Dean Hampson Dean Hampson - 11 days ago 6
C++ Question

Vector element ID's C++

UserFile.open(cname + ".txt");
int numOfElements = name.size();

if (UserFile.is_open())
{
name.push_back(cname);
pass.push_back(cpass);
posx.push_back(0);
posy.push_back(0);
id.push_back(numOfElements);

std::cout << "Your player name has been registered successfully." << std::endl;
UserFile << cname << ";" << cpass << ";" << "0" << ";" << "0";
}


I've gotten this far with adding players to vectors and even the numOfElements works correctly.. How can I read statistics of each player representing the player id as the nth element in the vector?
Example:

else if (userInput == "stats") // Ignore the else
{
// Name is Allura. ID is stored too. Increments from 0 to work with the vector
// What can I do to make a way of showing information only in that nth element (like element 0 if player id is 0) etc?
}

qxz qxz
Answer

First of all, to store a list of players, you should have a single vector of objects:

struct Player {
    std::string name, pass;
    int posx, posy;
    int id;
    // etc.
};

std::vector<Player> players;

To add a new player to this list, you can push_back a braced-init-list with all the properties:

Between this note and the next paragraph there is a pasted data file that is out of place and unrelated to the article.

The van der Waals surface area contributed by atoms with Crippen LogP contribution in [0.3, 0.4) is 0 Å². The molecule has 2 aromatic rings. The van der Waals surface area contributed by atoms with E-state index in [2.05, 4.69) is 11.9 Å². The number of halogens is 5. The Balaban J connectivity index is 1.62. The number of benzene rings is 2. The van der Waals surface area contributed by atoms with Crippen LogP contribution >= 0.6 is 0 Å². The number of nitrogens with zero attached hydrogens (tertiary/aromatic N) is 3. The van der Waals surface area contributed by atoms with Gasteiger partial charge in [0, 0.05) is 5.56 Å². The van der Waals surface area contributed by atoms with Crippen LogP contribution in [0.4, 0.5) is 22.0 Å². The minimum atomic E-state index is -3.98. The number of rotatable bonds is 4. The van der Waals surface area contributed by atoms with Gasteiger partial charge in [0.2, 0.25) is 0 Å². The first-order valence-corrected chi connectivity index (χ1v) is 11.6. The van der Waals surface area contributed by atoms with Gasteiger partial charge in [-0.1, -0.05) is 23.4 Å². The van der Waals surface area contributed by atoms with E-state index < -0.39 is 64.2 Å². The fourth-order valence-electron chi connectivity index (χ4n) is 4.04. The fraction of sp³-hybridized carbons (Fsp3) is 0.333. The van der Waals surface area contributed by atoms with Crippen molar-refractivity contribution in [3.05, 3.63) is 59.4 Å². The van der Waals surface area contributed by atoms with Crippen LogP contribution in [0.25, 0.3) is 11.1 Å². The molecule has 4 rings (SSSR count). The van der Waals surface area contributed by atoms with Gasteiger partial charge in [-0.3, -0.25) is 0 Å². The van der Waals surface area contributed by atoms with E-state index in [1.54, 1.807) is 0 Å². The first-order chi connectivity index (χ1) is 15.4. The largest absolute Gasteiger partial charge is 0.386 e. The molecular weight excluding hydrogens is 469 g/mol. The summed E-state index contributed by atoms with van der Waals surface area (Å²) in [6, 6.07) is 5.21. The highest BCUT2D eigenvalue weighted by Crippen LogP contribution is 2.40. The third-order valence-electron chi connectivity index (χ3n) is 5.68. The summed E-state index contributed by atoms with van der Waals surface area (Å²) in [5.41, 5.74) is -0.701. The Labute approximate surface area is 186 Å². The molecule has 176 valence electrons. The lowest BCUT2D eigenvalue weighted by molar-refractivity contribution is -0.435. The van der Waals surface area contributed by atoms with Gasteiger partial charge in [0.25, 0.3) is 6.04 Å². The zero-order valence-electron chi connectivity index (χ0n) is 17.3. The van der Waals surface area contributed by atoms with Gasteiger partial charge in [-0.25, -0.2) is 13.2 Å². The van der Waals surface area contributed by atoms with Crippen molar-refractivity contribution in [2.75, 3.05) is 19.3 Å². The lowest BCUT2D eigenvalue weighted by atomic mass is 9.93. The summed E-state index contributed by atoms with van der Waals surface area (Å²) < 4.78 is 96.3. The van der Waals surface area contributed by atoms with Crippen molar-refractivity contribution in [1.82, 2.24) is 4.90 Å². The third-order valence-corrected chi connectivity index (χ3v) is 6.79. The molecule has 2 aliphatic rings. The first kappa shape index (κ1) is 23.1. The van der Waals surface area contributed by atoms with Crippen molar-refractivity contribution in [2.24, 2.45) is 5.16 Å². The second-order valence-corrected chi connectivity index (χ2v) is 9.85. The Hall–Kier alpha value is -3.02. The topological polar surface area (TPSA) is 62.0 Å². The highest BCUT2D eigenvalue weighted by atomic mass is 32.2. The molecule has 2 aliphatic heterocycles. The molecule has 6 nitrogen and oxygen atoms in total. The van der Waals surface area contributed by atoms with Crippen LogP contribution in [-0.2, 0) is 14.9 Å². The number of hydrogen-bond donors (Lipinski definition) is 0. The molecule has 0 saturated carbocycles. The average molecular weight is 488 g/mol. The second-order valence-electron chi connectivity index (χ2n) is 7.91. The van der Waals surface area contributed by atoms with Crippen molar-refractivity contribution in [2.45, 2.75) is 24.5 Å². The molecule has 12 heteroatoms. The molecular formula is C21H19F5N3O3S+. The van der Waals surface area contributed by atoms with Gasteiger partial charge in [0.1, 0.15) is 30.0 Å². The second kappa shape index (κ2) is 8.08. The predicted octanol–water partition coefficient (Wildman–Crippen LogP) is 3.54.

players.push_back({cname, cpass, 0, 0, numOfElements /*, etc. */});

If you then want to find a player with a given id (or other property), use std::find_if (which finds the first element for which the given condition is true):

int id_to_find = ...;
auto iterator = std::find_if(players.begin(), players.end(), [&](const Player& p) {
    return p.id == id_to_find;
});
if (iterator == players.end()) {
    // the id wasn't found
} else {
    // the id was found
    // (*iterator) is a reference to the Player object in the vector
}

This uses a lambda expression (like a lambda in Python or an anonymous function in JavaScript). If you're unfamiliar with how iterators work, look those up; in C++, they're almost always used instead of working with indices.

Comments